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Valerie Martin’s Property delivers an eerily mesmerizing inquiry into slavery’s venomous effects on the owner and the owned. The year is 1828, the setting a Louisiana sugar plantation where Manon Gaudet, pretty, bitterly intelligent, and monstrously self-absorbed, seethes under the dominion of her boorish husband. In particular his relationship with her slave Sarah, who is both his victim and his mistress.
Exploring the permutations of Manon’s own obsession with Sarah against the backdrop of an impending slave rebellion, Property unfolds with the speed and menace of heat lightning, casting a startling light from the past upon the assumptions we still make about the powerful and powerful.
From the Trade Paperback edition.
Publishers Weekly Review
© Publishers Weekly
A book that reflects on politics is something that has every bit of what is going on in the present world, but at a different expense of course. We are all property of someone or something. Bringing this to a wider concept, it is not just about being African American, or being women; it is about each and every person being the property of someone or something.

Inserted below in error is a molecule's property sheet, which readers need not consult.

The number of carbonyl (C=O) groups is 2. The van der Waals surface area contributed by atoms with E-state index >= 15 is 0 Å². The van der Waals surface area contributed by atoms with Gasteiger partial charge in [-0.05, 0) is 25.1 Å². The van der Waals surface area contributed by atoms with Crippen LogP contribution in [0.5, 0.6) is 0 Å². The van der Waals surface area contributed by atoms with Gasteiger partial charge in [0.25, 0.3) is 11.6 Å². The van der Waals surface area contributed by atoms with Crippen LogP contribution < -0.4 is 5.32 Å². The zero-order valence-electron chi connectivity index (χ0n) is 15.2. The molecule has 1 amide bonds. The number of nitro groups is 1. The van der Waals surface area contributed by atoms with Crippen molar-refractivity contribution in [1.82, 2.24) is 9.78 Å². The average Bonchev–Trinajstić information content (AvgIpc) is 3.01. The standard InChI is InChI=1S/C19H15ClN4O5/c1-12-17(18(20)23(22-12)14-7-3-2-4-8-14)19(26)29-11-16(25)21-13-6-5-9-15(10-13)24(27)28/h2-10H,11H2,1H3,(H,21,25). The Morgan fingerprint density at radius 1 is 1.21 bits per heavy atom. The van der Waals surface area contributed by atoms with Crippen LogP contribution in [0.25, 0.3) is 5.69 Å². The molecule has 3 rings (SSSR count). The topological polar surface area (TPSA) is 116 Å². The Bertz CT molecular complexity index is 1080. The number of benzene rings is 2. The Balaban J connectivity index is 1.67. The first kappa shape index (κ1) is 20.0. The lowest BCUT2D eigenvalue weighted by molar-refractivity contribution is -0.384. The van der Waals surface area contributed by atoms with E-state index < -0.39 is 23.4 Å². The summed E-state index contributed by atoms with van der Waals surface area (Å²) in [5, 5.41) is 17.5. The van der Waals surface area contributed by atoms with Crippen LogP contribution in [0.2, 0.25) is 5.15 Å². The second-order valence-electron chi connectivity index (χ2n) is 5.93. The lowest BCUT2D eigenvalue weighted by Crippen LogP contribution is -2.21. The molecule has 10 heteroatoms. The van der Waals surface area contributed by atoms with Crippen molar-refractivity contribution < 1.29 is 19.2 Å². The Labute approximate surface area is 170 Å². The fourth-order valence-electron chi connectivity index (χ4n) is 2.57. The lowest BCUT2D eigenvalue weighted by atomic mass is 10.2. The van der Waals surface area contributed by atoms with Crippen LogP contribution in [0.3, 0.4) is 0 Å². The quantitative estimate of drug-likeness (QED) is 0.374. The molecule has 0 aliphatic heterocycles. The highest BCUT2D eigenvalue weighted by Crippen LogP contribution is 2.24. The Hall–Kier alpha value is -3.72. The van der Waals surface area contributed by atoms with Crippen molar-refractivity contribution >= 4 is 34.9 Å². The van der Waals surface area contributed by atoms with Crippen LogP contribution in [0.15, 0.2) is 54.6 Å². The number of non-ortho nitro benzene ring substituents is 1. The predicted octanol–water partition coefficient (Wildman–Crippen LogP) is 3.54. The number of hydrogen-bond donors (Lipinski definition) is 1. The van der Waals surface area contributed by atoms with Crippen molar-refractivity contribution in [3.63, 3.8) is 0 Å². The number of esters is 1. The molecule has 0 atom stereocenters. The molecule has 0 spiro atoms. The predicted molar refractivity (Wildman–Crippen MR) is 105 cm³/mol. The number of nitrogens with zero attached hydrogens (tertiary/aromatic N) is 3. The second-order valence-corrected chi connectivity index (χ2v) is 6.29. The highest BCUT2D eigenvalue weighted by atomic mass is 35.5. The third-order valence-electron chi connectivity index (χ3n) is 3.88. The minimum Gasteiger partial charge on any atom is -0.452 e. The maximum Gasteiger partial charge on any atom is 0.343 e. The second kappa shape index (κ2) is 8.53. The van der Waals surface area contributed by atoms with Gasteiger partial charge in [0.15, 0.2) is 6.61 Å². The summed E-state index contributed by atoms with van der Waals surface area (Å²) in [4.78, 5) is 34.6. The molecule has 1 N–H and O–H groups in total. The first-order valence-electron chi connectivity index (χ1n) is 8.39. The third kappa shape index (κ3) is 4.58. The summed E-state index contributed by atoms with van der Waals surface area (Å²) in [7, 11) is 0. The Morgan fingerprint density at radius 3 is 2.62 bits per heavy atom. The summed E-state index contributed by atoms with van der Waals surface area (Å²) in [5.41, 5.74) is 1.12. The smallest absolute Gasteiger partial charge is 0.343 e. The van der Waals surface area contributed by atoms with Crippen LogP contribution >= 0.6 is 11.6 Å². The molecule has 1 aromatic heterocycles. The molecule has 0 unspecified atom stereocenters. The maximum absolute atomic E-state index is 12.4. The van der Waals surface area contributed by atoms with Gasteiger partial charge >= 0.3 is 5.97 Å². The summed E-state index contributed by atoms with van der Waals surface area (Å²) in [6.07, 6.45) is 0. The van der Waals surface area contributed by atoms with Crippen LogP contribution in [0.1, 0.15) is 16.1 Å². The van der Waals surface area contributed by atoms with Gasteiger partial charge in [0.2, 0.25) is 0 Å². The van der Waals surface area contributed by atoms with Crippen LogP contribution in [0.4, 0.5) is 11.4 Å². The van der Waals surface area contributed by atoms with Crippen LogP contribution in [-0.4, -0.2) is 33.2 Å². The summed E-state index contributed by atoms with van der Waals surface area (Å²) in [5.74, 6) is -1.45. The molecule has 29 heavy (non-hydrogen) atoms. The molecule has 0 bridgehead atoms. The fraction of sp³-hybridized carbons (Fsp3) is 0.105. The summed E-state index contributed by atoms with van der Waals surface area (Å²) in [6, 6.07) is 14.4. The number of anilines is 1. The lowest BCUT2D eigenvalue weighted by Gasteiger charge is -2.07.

Waste of my time
This book is foul. The author speaks from a slave owner point of person. She makes the women out to be a victim. That owning slaves and a emotionless husband made her to be some kind of charity case. It gets worse as the book comes to a pointless end. What exactly was the message at the end, what point was being made. This book truly bothered me. It angered me in a way that I can't exactly explain. I felt like the author believed the foul things she described. Terrible In my opinion.